When Eric Ries first coined the term “pivot” in his book The Lean Startup, his intent was to encourage entrepreneurs to get to market more quickly and to let the market tell them what their final product or service should look like. But what about now, when you may already have a successful business and the world around you suddenly changes, invalidating most (if not all) of the assumptions that got you there?
Start With a Situation Analysis
A situation analysis is an exercise that most companies should conduct annually at the very least, if not quarterly. This can be a challenge for smaller companies that have limited strategic staff and senior leaders/owners that have to focus the majority of their energy on “keeping the boat sailing.” However, if you don’t take a minute to figure out where you are now and again, you will surely end up “lost at sea” at some point.
A solid situation analysis first looks inward at your company. Ask yourself who you are and how you got here. This assessment includes documenting the key factors that have determined the success of the business to date, including:
- Vision. What was the problem that the company’s founders were so passionate about solving that they opened the doors? How has that changed or evolved over time?
- Strategic Competitive Advantage. What did the company do differently and better than anyone else that enabled them to establish a foothold in the market? How has that changed or evolved over time?
- Customer Profile. How would you describe your company’s prototypical customer past and present? Why do they buy from you as opposed to your competitors?
- Product/Service Portfolio. How has the company’s product/service portfolio evolved over the years?
The next step in the process is to examine the outside world, as it impacts the company from several different perspectives:
- Economy. Has the current state of the economy affected your customers’ need or willingness to purchase your products/services? Has it added or reduced the number of customers in your available market? If it hasn’t yet, be sure to look ahead. What’s the forecast and how might it affect you?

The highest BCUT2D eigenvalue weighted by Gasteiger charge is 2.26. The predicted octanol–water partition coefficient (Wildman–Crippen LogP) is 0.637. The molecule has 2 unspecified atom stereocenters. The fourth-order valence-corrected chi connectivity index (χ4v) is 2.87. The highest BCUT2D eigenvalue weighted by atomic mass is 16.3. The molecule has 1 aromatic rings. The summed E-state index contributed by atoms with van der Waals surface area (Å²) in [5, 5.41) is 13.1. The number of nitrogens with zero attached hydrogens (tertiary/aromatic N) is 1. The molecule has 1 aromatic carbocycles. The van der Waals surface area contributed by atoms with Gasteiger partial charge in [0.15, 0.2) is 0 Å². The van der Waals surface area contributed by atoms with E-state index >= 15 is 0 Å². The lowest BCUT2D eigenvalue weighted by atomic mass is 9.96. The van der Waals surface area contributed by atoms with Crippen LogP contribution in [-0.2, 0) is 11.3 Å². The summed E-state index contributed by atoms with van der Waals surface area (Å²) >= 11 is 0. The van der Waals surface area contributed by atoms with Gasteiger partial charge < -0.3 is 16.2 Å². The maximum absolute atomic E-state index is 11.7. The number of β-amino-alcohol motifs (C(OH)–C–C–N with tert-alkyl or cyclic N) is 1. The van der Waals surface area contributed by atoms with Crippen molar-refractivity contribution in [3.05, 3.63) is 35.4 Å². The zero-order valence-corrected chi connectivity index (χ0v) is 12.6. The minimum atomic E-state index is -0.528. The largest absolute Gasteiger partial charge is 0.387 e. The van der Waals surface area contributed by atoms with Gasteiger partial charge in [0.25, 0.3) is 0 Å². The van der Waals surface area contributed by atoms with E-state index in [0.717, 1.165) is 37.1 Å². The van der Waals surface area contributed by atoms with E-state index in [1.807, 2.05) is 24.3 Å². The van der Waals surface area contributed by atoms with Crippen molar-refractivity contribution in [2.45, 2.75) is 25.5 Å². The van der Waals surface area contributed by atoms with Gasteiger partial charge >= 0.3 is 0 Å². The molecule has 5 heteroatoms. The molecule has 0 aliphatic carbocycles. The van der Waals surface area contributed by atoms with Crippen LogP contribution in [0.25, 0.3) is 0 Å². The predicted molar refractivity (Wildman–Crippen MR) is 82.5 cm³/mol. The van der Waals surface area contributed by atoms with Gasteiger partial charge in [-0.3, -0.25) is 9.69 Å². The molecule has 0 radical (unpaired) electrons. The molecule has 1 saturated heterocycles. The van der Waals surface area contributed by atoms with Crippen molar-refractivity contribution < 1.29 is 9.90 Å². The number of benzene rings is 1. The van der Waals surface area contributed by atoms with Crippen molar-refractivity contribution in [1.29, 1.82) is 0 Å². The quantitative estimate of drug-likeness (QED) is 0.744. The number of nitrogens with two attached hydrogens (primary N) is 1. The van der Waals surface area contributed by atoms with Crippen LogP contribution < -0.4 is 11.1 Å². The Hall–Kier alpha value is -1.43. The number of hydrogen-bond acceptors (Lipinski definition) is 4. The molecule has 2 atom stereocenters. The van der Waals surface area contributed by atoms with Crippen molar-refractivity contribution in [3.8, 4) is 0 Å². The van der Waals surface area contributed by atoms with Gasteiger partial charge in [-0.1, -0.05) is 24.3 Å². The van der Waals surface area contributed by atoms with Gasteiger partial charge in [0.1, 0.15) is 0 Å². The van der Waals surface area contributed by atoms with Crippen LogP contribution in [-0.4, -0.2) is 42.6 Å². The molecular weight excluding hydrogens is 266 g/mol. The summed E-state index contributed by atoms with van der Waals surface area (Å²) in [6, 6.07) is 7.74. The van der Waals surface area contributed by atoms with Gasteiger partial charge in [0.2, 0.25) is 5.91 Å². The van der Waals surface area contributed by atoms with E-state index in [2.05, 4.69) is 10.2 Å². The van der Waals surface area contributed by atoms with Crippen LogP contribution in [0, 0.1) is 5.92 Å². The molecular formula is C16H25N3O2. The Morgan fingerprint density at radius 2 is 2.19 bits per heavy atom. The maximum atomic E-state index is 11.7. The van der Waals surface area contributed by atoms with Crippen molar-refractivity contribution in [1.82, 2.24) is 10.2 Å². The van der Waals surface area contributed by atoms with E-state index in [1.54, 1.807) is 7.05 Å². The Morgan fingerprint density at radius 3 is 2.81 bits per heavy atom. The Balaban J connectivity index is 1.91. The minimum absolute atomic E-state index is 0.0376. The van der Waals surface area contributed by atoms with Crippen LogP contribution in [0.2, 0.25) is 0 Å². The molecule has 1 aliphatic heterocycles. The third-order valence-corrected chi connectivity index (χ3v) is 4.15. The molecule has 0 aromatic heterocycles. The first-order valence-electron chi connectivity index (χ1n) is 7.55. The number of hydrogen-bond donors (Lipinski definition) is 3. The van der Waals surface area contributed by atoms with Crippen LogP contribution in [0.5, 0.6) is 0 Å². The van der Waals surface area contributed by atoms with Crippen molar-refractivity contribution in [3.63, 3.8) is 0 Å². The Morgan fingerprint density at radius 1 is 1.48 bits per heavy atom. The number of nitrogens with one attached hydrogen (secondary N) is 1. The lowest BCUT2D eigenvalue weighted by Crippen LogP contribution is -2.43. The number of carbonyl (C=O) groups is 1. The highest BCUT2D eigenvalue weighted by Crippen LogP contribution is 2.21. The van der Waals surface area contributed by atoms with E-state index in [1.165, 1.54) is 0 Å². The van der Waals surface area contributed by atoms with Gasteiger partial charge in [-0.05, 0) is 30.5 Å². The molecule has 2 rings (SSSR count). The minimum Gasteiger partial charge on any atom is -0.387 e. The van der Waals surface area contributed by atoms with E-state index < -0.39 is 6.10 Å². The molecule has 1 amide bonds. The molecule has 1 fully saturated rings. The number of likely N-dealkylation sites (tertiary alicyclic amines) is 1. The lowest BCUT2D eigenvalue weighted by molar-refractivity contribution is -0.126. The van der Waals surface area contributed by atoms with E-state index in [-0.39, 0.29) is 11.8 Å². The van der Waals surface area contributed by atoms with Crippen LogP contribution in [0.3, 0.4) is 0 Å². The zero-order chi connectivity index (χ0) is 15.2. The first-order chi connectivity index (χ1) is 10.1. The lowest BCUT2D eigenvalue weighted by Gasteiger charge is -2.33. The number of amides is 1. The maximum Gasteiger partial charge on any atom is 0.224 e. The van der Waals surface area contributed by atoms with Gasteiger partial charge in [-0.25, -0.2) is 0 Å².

- Society. Have current events created a temporary or permanent change in the way your customers behave relative to the products or services that your company offers? Will that behavior continue to change and evolve? For example, will people return to in-person meetings as a way of conducting business or will video conferences become the new norm?
- Technology. Has technology changed the way customers derive value from your products or services? Has it changed how you deliver that value? Has it enhanced the value you provide to your customers or has it given a foothold to new competitors?
- Regulation. Have new laws or regulations enhanced or limited the value you provide to your customers and/or your ability to deliver products and services to them?
- Competition. Have you gained or lost ground against your competition? Have new competitors entered the market? What are your competitors doing differently now than they were doing in previous quarters?
This inward and outward view of your business is paramount to determining options to either continue to push forward on the current course or to pivot towards new opportunities.
Examine Your Marketing Mix
One of the most difficult things to ask of any owner of a product or service, whether they be the owner of the company or a product manager, is to make an OBJECTIVE assessment, particularly in the context of an ever-changing environment. True market leaders understand that the “4 Ps” of marketing are NEVER static and should never be examined out of the context of the current market environment. You should always be asking yourself the following questions:
- Product. Is our product or service still relevant and providing real value for our customers? Do we provide that value at a level that is higher or lower than our competition? Do the changes in the environment make it harder or easier for us to deliver that value? Are sales increasing or decreasing (has that rate accelerated or decelerated)?